It may come as a surprise to you that it was a surprise to some of Oculus’ choice game developers when the company announced roomscale tracking for the Rift at last week’s Oculus Connect 3 (OC3) event.
In fact, the first thing I thought when the roomscale feature (not to mention the Guardian safety system) was announced from the OC3 stage was, "Uh oh, what's Tripwire going to do with Killing Floor: Incursion?"
The Problem Of VR Navigation
Navigating in a VR environment was one of the first problems game designers had to solve. Early on, between the camera motion- and low FPS-induced nausea as well as the lack of controllers and roomscale tracking, moving anywhere in VR was next to impossible.
Game devs had to get creative, and creative they were. They created teleportation systems, which can work whether you’re using a gamepad or Vive or Touch controllers. With the gamepad, you could look at a spot and press a button to instantly travel there. Now, you can aim a controller at a spot within the virtual world and click to move there.
There are a couple of other options, such as the touchpad motion that Onward’s developer chose to use, and a solution called Armswinger, in which you swing your arms back and forth beside you as if you were in a brisk walk. The touchpad motion is more comfortable than using a thumbstick on a gamepad because you still have your hands in the game, but it’s not a perfect solution. Armswinger wouldn’t work well in a shooter because your hands have to be down to your sides.
With roomscale VR, the problem is slightly compounded. Yes, you can walk a short distance, but you still have to teleport to cover long distances, and you need a safety system to keep you from bumping into or whacking physical objects. (Enter the HTC Vive’s chaperone system and Oculus’ new Guardian system.)
Solutions, Such As They Are
The day before the opening OC3 keynote, we had enjoyed demos of a number of VR titles. Immediately after I played Killing Floor: Incursion, I was making mental notes for the article I planned to write:
The game is fun and scary. Love the two-person partner system. Aiming at distances is hard. The knife-and-pistol loadout is my favorite. Navigation needs a lot of work.
In Killing Floor: Incursion, Tripwire had to solve all of the aforementioned navigation issues, and more. You have to move around in a large virtual space; in the demo, we stomped through a darkened wood before entering an abandoned house that promised to be full of horrors. Short of a VR treadmill, the only way to traverse those areas was with a point-and-move navigation system, which Tripwire employed.
The other major issue was that, unlike many VR games wherein the action is always coming at you from the front, Tripwire needed to figure out how to deal with your back. A key part of Killing Floor’s appeal is having to deal with zombies sneak-attacking you from behind. That seems to be a simple enough problem to solve--but only if you have roomscale tracking.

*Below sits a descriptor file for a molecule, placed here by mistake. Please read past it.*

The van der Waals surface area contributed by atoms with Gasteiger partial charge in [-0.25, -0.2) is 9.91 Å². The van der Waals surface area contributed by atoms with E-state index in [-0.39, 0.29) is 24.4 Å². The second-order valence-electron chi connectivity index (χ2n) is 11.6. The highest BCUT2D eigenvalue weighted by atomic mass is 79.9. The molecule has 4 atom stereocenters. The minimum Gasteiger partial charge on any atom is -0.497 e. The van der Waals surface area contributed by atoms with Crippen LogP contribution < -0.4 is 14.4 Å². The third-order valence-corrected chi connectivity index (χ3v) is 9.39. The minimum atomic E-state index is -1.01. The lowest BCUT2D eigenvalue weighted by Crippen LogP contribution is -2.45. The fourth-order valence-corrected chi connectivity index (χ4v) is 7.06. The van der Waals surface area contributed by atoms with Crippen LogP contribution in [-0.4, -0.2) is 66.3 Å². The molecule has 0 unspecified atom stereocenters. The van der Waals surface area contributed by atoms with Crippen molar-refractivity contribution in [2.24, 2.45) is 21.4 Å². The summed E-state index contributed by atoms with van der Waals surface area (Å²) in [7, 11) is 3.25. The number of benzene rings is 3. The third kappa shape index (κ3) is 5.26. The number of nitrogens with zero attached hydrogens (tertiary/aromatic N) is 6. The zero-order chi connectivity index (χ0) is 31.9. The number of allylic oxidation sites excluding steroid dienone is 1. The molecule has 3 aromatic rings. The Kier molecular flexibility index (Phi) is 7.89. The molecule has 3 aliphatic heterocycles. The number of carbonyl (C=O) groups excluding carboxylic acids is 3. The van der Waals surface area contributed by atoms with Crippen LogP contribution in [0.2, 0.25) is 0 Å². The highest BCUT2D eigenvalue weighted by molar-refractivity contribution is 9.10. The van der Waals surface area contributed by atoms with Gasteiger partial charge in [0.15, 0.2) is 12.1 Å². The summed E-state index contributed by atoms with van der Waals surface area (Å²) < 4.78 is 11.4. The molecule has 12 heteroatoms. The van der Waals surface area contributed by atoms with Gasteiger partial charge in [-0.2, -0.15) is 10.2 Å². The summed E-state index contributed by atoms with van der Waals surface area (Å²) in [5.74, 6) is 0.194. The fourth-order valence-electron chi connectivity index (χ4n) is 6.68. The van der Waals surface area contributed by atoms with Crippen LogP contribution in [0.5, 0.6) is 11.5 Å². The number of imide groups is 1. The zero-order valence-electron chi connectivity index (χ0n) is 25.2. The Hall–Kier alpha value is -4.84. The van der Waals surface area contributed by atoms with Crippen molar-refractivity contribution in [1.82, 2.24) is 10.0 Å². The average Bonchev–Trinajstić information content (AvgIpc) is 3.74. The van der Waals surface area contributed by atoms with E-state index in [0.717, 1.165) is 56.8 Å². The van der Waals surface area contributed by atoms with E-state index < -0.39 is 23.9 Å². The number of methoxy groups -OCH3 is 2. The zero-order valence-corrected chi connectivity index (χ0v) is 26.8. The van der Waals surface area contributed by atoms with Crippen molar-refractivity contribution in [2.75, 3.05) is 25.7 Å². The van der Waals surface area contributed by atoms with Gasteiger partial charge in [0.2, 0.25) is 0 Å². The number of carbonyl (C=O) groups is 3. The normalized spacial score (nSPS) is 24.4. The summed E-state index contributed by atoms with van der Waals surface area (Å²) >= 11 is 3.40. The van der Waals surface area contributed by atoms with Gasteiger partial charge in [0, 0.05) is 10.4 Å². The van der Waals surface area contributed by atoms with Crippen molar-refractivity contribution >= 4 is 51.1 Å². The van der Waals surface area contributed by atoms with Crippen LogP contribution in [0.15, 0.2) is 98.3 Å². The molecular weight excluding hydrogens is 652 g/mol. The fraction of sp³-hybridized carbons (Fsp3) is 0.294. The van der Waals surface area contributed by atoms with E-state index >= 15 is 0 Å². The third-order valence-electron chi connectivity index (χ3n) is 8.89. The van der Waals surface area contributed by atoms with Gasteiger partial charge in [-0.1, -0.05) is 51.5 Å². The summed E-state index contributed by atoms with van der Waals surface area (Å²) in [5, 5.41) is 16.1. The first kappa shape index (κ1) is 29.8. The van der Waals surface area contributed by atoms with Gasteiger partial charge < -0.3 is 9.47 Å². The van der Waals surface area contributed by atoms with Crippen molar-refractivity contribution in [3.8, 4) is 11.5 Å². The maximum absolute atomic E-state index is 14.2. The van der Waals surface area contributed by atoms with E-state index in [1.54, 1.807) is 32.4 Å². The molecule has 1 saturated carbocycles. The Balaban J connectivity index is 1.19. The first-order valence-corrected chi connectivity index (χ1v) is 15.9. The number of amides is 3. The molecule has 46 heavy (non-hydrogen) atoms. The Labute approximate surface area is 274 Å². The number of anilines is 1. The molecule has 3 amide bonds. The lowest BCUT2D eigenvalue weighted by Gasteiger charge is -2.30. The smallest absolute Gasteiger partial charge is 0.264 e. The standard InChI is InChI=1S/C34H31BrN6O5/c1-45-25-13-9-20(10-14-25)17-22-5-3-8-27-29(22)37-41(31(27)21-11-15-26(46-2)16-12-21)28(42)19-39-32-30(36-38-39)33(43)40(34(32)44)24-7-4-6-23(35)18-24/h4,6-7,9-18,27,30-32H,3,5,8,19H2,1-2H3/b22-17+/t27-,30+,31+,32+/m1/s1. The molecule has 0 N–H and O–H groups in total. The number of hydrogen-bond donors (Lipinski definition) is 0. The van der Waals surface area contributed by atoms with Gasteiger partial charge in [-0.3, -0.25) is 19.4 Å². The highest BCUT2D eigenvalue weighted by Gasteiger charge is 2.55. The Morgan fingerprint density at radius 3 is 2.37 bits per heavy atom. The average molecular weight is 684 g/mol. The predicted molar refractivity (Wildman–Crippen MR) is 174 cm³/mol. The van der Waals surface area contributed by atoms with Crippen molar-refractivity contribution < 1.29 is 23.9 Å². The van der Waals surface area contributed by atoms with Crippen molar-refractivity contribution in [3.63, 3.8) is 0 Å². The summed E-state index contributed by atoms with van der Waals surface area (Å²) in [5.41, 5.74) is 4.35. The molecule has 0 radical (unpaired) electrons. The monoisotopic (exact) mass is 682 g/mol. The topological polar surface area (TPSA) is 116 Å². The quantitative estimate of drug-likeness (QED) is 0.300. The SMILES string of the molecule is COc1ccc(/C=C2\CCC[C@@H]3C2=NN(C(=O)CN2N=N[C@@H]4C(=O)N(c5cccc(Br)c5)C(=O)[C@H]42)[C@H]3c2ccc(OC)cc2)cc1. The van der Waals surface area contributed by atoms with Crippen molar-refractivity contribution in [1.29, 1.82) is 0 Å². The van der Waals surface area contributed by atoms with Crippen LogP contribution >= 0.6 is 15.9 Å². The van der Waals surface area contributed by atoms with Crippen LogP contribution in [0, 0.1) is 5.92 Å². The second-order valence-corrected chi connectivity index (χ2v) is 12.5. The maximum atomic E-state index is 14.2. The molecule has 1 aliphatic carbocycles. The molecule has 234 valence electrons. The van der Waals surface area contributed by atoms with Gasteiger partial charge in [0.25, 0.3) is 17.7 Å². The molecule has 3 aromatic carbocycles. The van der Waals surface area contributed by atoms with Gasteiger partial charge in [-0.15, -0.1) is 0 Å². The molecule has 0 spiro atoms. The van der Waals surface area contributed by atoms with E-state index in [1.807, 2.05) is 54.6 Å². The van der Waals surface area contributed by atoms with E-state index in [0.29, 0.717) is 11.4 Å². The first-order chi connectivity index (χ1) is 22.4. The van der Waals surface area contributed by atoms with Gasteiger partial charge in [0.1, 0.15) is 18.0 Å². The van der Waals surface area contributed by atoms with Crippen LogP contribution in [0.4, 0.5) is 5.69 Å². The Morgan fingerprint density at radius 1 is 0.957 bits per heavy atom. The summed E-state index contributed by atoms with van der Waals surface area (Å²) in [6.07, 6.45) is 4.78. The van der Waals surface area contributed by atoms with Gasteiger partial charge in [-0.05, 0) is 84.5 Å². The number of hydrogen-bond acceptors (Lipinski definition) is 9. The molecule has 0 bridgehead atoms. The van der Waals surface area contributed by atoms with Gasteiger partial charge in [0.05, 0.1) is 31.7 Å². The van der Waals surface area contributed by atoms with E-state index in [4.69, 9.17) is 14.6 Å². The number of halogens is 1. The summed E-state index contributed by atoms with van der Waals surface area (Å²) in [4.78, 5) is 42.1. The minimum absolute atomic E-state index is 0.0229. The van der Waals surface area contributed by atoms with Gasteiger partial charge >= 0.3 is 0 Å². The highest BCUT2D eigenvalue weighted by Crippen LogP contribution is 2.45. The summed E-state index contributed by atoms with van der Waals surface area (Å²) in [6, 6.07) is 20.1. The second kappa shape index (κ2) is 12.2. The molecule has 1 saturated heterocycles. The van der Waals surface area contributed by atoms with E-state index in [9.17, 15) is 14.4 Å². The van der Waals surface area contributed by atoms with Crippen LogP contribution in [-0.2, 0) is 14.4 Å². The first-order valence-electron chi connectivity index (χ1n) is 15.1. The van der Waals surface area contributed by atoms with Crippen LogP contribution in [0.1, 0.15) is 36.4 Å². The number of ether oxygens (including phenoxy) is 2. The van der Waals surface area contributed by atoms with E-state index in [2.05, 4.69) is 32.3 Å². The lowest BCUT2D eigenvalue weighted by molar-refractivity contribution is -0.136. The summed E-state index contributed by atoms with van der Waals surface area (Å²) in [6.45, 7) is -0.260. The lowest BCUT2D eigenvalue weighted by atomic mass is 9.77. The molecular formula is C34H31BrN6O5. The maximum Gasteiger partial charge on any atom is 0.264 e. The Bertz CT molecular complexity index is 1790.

As I mentioned, the day before Oculus’ big roomscale announcement, not all the devs--including Tripwire--knew anything about it. “We learned about it the same time you did, at the keynote,” one developer told me.
So, short of a roomscale option, Tripwire’s workaround was a snap mechanic: You can move your head around, but to position your body to face a certain way, you have to snap the left joystick. That is, it’s not a gradual movement; each sharp jab of the joystick snaps you several degrees left or right. (I don’t recall how many “stops” were in a complete 360-degree circle, but it was at least four.)
The other major problem was that, because the game begs you to turn around all the time, your instinct is to physically turn instead of using the snap mechanic. If you turn your head, though, the Constellation cameras lose tracking. When that happened, I’d see TripWire’s “Guard Rail”--a simple, flat green-ish blue grid--pop up to tell me that I needed to turn my head back around.
This is, as you might guess, disorienting. Layer in a dark and purposely murky environment, and just getting around takes up quite a bit of mental energy. I kept losing my bearings.
This game needed roomscale tracking in a bad way. As is, the movement mechanics were kind of a mess.
No Half Measures
Ironically, what I initially saw as a half-measure--the wholly imperfect snap-to-turn mechanic--showed the Tripwire team’s forethought. They needed a placeholder mechanic until roomscale became available. They knew it was going to be just a matter of time until it arrived, but they needed to build navigation into the game in the meantime.
However, even as they built the snap mechanic (and Guard Rail) as a tweener solution, they were also already developing the game to take advantage of roomscale tracking. Thus, when I went back to the Killing Floor demo cubicle area after the keynote, I was expecting to see distress. Instead, I saw a knowing smile on the Tripwire rep’s face. They were ready.
Oculus’ roomscale solution is not complex. You just add a third Constellation camera behind you. Thus, it should be easy for developers to implement.
The TripWire guys made a bit of a gamble but, wisely, also had a backup plan. They wanted to build the game they wanted to build, and they stuck with that vision, knowing that Killing Floor: Incursion needed roomscale to really work, but not knowing when it was coming. In the meantime, they had a functional game ready to show.
Killing Floor: Incursion was a fun but flawed demo when we first played it, but the addition of roomscale tracking will eliminate almost all of the issues we found with it.
Now we just need a better way to traverse long distances. (Oh Virtuix Omni, you cannot arrive too soon.)
OR you know, play the game enough until you get used to simply using the snap mechanic.
You can't expect to instantly get accustomed to something new when your natural reflex is to do something else. It's called a learning curve.